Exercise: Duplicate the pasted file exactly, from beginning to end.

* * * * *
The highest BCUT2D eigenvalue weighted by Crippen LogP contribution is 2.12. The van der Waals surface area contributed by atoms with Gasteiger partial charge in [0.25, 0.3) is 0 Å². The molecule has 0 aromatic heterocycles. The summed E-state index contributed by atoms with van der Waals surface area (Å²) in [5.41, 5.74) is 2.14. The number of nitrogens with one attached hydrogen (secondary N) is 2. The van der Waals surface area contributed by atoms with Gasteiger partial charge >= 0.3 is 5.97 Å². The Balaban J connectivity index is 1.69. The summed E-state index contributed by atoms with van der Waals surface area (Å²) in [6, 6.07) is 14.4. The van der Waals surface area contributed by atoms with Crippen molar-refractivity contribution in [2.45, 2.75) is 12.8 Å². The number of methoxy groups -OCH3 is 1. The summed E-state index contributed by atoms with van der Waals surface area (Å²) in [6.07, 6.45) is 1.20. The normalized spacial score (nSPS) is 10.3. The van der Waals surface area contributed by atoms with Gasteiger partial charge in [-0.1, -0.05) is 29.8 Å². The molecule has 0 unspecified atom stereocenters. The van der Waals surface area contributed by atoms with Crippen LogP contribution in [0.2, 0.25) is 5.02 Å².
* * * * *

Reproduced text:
The highest BCUT2D eigenvalue weighted by Crippen LogP contribution is 2.12. The van der Waals surface area contributed by atoms with Gasteiger partial charge in [0.25, 0.3) is 0 Å². The molecule has 0 aromatic heterocycles. The summed E-state index contributed by atoms with van der Waals surface area (Å²) in [5.41, 5.74) is 2.14. The number of nitrogens with one attached hydrogen (secondary N) is 2. The van der Waals surface area contributed by atoms with Gasteiger partial charge >= 0.3 is 5.97 Å². The Balaban J connectivity index is 1.69. The summed E-state index contributed by atoms with van der Waals surface area (Å²) in [6, 6.07) is 14.4. The van der Waals surface area contributed by atoms with Crippen molar-refractivity contribution in [2.45, 2.75) is 12.8 Å². The number of methoxy groups -OCH3 is 1. The summed E-state index contributed by atoms with van der Waals surface area (Å²) in [6.07, 6.45) is 1.20. The normalized spacial score (nSPS) is 10.3. The van der Waals surface area contributed by atoms with Gasteiger partial charge in [-0.1, -0.05) is 29.8 Å². The molecule has 0 unspecified atom stereocenters. The van der Waals surface area contributed by atoms with Crippen LogP contribution in [0.2, 0.25) is 5.02 Å².